Friday, December 21, 2007
Pietro Orioli (1458-1496) The Virgin and Child with Saints Jerome, Berdardino, Catherine of Alexandria and Francis, about 1487-90. Tempera and gold on panel. (Ashmolean Museum, Oxford)
I would like to wish all readers of the blog a very Happy Christmas and a prosperous 2008.
Keep on reading next year!
When my husband was a very small boy he lived in
Residents of Babergh will, I’m sure be delighted to know, that they do not have to resort to such anti-social methods. Instead, on Sunday 6th January you can take your tree to one of 36 recycling points (all baubles removed). The trees will be chipped and composted, so will support the growth of other plants in the future.
Looking at the list, the nearest point for people in Waldingfield Ward is either the car park at the Kingfisher Leisure Centre in
If it is a nice day I do recommend the walk over the fields that starts from the Long Melford Car Park. A twenty minute stroll takes you to a fairly dramatic weir on the River Stour, and there are good views of the Church on the way back.
Sunday, December 16, 2007
‘It is the people themselves, who are incessantly called upon to participate personally in the decisions, not merely by expressing opinions about them in innumerable popular meetings; not merely by voting for or against their exponents at recurring elections; but actually by individually sharing in their operation’
Read on to find out who said this about what, where and when!
The course that I have been attending this autumn in
A recurring theme has been this Government’s commitment to ‘community consultation and participation’, which pervades their thinking on Local Government reform. The idea is that ‘People should be empowered’ to take responsibility for their own neighbourhoods, and that the role of the Councillor is to ‘lead’ and ‘facilitate’ the people in their role. (It was a course for Councillors, so they couldn’t be entirely written out of the equation!)
The motive for taking this approach is cited as concern about general apathy towards local government, whether evidenced by low turn out in elections or unwillingness to participate in community events. It is thought that by empowering people one will stimulate some sort of community spirit.
In this connection we were introduced to two projects that derive from Government ‘thinking’; ‘Participatory Budgeting’ and ‘Transfer of assets to the community’. The first idea is that local communities should be given some of the public purse (or ‘community kitty’) to manage for themselves, and the second is that a number of assets currently owned by councils should be handed over to local people to run.
In my view there are many problems with these ideas, and I, along with the vast majority of participants on the course, am highly suspicious of them.
There is absolutely no guarantee that money or assets passed to the community as a whole will ultimately fall into the hands of those who actually need them. Far more likely is that they will be appropriated by those ‘usual suspects’ who are articulate and can shout the loudest. I believe it is one of the key roles of the elected representatives of the community (i.e. councillors) to make judgements about resources, and to be accountable to the community as a whole. Anything else would result in an unpleasant free for all.
I believe that these ideas are really an attempt to concentrate more power in the hands of central government by diluting and emasculating the power of Local Councils yet further. In the event that local communities fail to act responsibly the perverse result would be to shift the seat of judgement further from the grass roots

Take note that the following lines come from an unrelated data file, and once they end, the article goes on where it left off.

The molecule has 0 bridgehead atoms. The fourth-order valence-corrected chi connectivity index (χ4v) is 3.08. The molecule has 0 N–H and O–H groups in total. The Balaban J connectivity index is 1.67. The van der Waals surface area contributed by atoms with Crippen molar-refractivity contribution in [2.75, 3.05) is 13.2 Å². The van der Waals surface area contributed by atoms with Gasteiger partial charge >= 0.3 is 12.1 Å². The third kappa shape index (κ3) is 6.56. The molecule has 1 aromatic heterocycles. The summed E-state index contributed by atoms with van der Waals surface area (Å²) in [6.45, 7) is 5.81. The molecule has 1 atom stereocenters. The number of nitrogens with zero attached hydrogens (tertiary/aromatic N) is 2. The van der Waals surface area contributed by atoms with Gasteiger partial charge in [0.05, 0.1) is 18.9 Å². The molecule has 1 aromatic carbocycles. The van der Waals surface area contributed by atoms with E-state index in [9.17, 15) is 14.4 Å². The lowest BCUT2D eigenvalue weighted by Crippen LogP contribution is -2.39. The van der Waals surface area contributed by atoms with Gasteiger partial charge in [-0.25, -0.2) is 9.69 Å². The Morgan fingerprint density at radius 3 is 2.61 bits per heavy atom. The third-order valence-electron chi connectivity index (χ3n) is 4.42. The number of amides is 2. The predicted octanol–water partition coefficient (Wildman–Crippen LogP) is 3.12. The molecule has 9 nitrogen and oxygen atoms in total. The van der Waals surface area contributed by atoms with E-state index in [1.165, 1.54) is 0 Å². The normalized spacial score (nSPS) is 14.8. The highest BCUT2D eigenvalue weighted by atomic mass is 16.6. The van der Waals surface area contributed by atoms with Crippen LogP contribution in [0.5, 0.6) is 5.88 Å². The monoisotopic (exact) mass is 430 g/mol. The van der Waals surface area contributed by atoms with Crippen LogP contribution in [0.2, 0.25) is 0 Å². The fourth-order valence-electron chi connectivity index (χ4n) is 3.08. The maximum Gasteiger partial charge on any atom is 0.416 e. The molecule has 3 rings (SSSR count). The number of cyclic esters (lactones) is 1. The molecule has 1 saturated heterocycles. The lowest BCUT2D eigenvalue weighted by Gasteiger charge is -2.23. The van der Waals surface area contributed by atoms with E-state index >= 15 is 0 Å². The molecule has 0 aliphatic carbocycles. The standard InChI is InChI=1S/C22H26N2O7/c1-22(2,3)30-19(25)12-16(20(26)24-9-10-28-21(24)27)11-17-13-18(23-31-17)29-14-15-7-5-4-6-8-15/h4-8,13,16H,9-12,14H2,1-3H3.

This brings us back to the provenance of the quotation that started this post. It was actually written by Beatrice and Sidney Webb about Stalin’s
Thursday, December 13, 2007
In this connection I have received the following e mail
Nick and I went to St. Mary's Chilton on Sunday to the candlelit Carol Service. This is one of the three services held at the Church every year. The large number of people who attended bears witness to the fact that although the church is in theory 'redundant' it is still held dear by many.
Lead thieves have brought grief to the congregations of a number of
If members of the public should see men working on a church roof, please take vehicle numbers and call the police if you have the slightest suspicion that all is not that it seems, with the proviso of first making sure that they are not in the process of replacing stolen lead!
Best wishes from an ex-Chiltonite.
There are a good many dog walkers in the area! Keep your eyes open!
Wednesday, December 12, 2007
Francesco di Giorgio (1439 - 1501) The Virgin Mary protects Siena from Earthquakes, Biccherna panel, 1467-8. Tempera, gold and silver on panel.
I have just come back from the third session of the Leadership Academy in Peterborough.
On the way I spent an afternoon in London, and went to the National Gallery to see the Exhibition Renaissance Siena, Art for a City. The paintings on display were very lovely, and their history interesting. I generally drive my husband, Nick, mad by insisting on having the 'whole experience' when I go to exhibitions, not only looking at the pictures, but watching the film and also hiring the audio guide. On this occasion it was definitely worth it since my knowledge of 15th and 16th Century Tuscany is a bit hazy to say the least!
Pictured above is what is called a ' biccherna panel'. These were decorated covers used by the local council to protect their account books. At the bottom of the panel you can see the names of all the councillors. At the top is the Virgin Mary, pictured above Siena, which she is protecting from earthquakes.
What a pity Babergh District Council doesn't have the resources to commission something similar!
Saturday, December 8, 2007
Colin and I were up bright and early on Thursday morning to take part in an Impact Day organised by the Suffolk Fire Service. The idea of an Impact Day is that representatives of the public services such as the Police, the Fire Service, the DVLA, Babergh Environmental Health, the Education Service, Babergh Anti Social Behaviour team, Litter pickers etc. descend en masse on a locality to try to sort out problems on the ground, and do some clearing up along the way.